The Permanent Secretary, Mark Lowcock, commented later in the session that
‘On the evaluation department, that used to be the bit of DFID from which we ran our programme of independent evaluation studies. At the time ICAI was established, we closed that business down. We do not ourselves, from the central department, produce those internal independent evaluations any more. We have recycled the money from that operation into other things. We still have a small team at the centre that deals with evaluation, but the main thing they do is provide advisory services to the several dozen evaluation specialists who are dotted around the wider Department, who commission, for example, randomised control trials and a lot of the longer running research and evaluation programmes of the sort that Mr Ward explained are not really within the resource environment or the mandate of ICAI. We have closed down the bit of the organisation that used to do what Mr Ward’s team now does, but we are still inside DFID financing more, especially longer-term evidence generation and evaluation material, than we have ever done in the past.’
These exchanges confirm that ICAI is not expecting to generate primary evidence on impact or value-for-money. From evidence given in December, it appears that its reports may be costing up to £200k each, perhaps fewer as the number carried out per year rises, and the fixed costs of ICAI are spread more thinly. Mark Lowcock commented that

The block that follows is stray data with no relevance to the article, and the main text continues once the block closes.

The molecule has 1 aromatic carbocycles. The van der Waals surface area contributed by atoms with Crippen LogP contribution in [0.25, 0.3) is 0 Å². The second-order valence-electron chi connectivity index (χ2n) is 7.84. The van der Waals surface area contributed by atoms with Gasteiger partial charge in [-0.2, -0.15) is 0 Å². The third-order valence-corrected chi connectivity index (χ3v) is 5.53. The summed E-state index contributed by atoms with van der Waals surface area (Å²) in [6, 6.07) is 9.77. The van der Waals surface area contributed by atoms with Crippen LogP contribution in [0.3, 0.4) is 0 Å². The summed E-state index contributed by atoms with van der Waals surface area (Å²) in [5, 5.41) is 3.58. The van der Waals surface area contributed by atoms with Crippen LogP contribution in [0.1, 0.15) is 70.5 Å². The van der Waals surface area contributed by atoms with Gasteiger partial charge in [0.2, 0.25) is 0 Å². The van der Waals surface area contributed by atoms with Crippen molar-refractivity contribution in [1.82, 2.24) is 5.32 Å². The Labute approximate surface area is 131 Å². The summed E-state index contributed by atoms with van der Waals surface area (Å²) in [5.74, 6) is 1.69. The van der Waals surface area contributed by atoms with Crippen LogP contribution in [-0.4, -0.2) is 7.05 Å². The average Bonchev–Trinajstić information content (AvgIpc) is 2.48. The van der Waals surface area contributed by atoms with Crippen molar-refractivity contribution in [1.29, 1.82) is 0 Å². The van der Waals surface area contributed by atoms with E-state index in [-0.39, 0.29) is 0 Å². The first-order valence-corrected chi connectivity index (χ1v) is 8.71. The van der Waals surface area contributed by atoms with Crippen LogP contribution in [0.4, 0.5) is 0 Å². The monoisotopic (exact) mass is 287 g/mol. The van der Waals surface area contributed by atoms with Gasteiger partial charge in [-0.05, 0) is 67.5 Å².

‘the cost of evaluations of the sort that are maybe broadly comparable with ICAI’s reports varies between something like £100,000 and £150,000 if we do them inside the Department. That is not way out of line with the ICAI numbers. If we are doing much more complex evaluations, for example of the sort involving randomised control trials,. . . , the cost can be significantly higher there. If you are running a randomised control trial over several years, affecting tens of thousands of people, that is obviously very expensive, but as a kind of core starting point for those complex evaluations, they might cost around £250,000.’
Personally, I would be impressed if a full-scale RCT could be conducted for £250k, at least by UK-based researchers. In any case, these exchanges establish ICAI as carrying out mid-range evaluations, more detailed than classic DFID output-purpose reviews, considerably less than research studies,
ICAI’s judgement on DFID’s track-record
Overall, DFID comes out reasonably from the first year set. Six reviews award an overall rating equivalent to 2 on a four point scale. Four award a rating equivalent to 3. One (on DFID’s approach to effectiveness and value-for-money) had no score. There are no scores of 1 (green) and none of 4 (red): this may reflect real performance, but may equally be the result of the evaluators’ unwillingness to be really outspoken. If this was a University examination process, the external examiners would encourage internals to make more use of the tails.